Medical negligence

03 Aug 2014


The writer is an attorney at law.
The writer is an attorney at law.

FARZANA Saleem had reportedly been advised surgery for the removal of a cyst from her left ovary. After the surgery, she was told that not only had the cyst been removed, but that her ovary too had been taken out. Despite being given the green signal to return home, Farzana continued to feel severe abdominal pain.

Three days later, her condition was said to have become critical. On the point of death, it was only when she went for a third surgery at another healthcare facility that it was revealed that during her previous surgeries a small yet potentially fatal hole had been created in her large intestine because of the surgeon’s alleged negligence.

For many, the story of Farzana Saleem is hardly surprising. On a daily basis, many average Pakistanis have to face the onslaught of substandard medical services — without recourse to better alternatives.

The state relies on legal remedies to tackle faulty medical services.

The apathy towards the country’s medical services is not surprising when we consider that healthcare spending is only an estimated 0.7pc of GDP, and out of a total of 187 countries, Pakistan is ranked 146 on the UN index of human development.

The lack of investment in healthcare has resulted in a dearth of medical practitioners who would be able to meet those demands. It is the government’s inability to fill such a gap, or even to try to do so, that has allowed untrained individuals to freely enter the field at the expense of the patients’ health.

There is no doubt that a variety of measures should have been and can still be taken to meet the demand for skilled medical expertise, including an increase in healthcare spending. However, in the absence of such measures, the state has and will have to continue to lean on legal mechanisms to stem the provision of substandard medical services.

The PMDC was the outcome of the Pakistan Medical and Dental Council Ordinance, 1962. Amongst its various functions, the body oversees and regulates medical institutions and teaching hospitals, as well as entertains complaints against medical practitioners on grounds of professional misconduct.

However, although there is a functioning mechanism in the PMDC to address complaints pertaining to medical negligence, there are several issues with it.

Firstly, many of the victims of professional misconduct are too poor or ill-informed to file complaints with the PMDC, or do not possess the resources to pursue their claims. Further, the jurisdiction of the PMDC is limited to medical and dental institutions imparting medical training and to teaching hospitals, whereas certain healthcare establishments, small clinics and similar entities are excluded from its purview.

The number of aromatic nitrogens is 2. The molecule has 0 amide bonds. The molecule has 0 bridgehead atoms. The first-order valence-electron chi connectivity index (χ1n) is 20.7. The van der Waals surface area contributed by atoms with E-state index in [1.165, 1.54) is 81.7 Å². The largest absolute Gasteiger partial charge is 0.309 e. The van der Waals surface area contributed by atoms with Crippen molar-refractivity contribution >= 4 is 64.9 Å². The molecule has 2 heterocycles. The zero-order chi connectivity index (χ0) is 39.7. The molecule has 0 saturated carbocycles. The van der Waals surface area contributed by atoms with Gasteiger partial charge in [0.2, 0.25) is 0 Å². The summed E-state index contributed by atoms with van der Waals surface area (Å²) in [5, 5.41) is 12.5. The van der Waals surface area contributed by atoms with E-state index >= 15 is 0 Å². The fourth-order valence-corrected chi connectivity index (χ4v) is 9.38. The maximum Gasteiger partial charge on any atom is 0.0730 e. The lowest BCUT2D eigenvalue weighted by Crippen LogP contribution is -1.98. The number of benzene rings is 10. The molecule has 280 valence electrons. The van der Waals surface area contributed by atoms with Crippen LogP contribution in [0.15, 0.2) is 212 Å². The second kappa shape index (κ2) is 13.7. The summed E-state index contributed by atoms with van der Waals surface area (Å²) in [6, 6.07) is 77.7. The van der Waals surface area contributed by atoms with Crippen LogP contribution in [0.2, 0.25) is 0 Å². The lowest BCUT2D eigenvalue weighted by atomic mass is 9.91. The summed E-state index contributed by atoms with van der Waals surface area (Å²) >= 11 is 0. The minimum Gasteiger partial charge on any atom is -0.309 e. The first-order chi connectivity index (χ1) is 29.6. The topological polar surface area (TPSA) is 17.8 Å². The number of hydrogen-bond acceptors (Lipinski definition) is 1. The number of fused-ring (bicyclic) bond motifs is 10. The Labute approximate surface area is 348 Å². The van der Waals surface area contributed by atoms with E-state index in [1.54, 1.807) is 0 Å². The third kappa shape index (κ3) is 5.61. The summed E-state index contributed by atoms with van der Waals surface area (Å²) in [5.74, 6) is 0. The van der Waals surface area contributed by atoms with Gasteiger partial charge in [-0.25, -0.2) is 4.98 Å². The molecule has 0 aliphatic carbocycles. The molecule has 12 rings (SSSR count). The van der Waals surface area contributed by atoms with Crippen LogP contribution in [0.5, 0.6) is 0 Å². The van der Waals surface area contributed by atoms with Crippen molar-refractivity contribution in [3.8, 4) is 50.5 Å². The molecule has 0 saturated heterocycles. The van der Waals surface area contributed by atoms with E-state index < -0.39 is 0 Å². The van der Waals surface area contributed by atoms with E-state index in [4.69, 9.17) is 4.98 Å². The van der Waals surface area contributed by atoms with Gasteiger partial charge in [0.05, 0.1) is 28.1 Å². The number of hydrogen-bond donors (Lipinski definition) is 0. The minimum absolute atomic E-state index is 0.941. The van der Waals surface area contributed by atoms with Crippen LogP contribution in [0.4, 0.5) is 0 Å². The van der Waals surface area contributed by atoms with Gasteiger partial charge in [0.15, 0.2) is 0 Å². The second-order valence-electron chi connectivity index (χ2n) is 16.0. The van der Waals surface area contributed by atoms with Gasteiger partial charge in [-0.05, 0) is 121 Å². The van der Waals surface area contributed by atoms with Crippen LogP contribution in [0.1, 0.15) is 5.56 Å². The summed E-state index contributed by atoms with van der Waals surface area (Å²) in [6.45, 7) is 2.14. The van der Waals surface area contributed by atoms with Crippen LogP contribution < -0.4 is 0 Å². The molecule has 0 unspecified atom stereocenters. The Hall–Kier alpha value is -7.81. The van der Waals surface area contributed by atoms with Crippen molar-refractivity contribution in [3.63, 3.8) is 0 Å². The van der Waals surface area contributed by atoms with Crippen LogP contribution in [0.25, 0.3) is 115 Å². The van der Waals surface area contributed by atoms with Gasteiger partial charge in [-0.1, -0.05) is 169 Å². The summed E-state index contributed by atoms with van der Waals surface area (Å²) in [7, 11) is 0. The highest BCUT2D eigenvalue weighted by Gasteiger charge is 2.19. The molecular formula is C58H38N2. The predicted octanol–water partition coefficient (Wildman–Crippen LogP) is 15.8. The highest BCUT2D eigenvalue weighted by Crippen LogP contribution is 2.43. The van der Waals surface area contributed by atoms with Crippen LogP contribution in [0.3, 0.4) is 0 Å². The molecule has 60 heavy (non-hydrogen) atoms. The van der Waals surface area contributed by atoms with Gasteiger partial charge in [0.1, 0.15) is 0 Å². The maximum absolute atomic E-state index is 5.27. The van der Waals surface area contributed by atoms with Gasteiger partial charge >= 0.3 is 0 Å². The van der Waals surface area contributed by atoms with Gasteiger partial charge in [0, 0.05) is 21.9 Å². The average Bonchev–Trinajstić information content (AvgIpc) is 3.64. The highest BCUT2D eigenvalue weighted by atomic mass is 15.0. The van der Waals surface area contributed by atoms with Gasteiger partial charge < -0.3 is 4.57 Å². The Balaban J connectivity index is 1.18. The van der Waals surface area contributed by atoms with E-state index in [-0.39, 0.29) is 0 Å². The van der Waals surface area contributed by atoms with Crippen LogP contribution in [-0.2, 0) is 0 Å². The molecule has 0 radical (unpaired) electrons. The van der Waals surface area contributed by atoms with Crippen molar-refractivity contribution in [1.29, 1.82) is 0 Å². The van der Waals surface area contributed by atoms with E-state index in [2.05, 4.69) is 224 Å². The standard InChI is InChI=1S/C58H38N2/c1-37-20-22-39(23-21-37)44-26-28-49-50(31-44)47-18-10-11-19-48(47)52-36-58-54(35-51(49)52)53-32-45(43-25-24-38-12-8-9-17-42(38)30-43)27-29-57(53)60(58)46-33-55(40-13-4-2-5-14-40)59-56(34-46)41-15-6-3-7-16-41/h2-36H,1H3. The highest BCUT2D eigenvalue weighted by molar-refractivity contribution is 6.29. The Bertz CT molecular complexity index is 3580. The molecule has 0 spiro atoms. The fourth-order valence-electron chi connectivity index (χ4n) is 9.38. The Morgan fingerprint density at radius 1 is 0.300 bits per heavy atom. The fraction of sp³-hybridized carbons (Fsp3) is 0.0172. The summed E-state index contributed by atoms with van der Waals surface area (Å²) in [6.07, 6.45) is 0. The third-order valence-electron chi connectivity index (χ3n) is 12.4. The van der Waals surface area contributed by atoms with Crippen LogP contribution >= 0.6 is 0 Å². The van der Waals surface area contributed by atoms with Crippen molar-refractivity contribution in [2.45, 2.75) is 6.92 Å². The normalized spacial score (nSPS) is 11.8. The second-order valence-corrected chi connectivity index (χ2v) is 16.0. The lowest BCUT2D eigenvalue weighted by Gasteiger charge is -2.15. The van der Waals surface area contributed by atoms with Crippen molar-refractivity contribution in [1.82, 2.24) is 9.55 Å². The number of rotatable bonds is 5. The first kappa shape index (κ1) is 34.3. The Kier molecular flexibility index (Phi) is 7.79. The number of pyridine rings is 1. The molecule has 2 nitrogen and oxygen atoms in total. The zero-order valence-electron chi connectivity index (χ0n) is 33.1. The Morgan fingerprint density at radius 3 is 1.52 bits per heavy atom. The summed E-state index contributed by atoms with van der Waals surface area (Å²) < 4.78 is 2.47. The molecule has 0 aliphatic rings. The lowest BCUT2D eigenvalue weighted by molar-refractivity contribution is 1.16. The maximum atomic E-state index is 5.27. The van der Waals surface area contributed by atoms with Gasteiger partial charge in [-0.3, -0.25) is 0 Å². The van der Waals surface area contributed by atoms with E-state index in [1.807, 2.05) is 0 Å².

Also, the PMDC only retains effective authority over registered doctors and practitioners, whereas quack medical experts and other so-called professionals, who are a greater risk, are not covered adequately by PMDC regulations or authority.

In addition to taking one’s complaints to the PMDC, aggrieved patients or their legal heirs may also file civil suits for compensation and recovery of medical bills before the competent courts. Alternatively, aggrieved parties may also institute criminal proceedings against medical practitioners they hold responsible for professional negligence.

However, although such remedies are available under the law, their efficacy is often in doubt on account of the prolonged nature of the proceedings, and the inadequate compensation or penalties actually pronounced upon the conclusion of protracted trials. There­fore, many persons with complaints, despite having suffered on account of medical negligence, choose not to turn to the law for redress.

As can be seen from this situation, although legal remedies are available to address complaints arising from cases of medical negligence, their efficacy and adequacy remain severely in doubt. It is perhaps in light of this that at least two provincial governments have established healthcare commissions, namely, the governments of Punjab and Khyber Pakhtunkhwa, whilst the Sindh government, too, is in the process of establishing one.

The apparent purpose behind creating such commissions is to more fully regulate healthcare establishments and services in Pakistan, and to augment the authority and ability of government authorities to ensure quality medical services for all patients. Moreover, the commissions also seek to examine and regulate those areas of the medical profession which are currently outside the purview of the PMDC.

In light of this, and if potential jurisdictional issues between the PMDC and the commissions are addressed, the move may be welcome. That said, only time will tell whether these modest efforts of the government will prove futile, or whether they will actually be the first steps towards the establishment of an effective regulatory framework to govern medical services in Pakistan.

The writer is an attorney at law.

Twitter: @basilnabi

Published in Dawn, August 3rd, 2014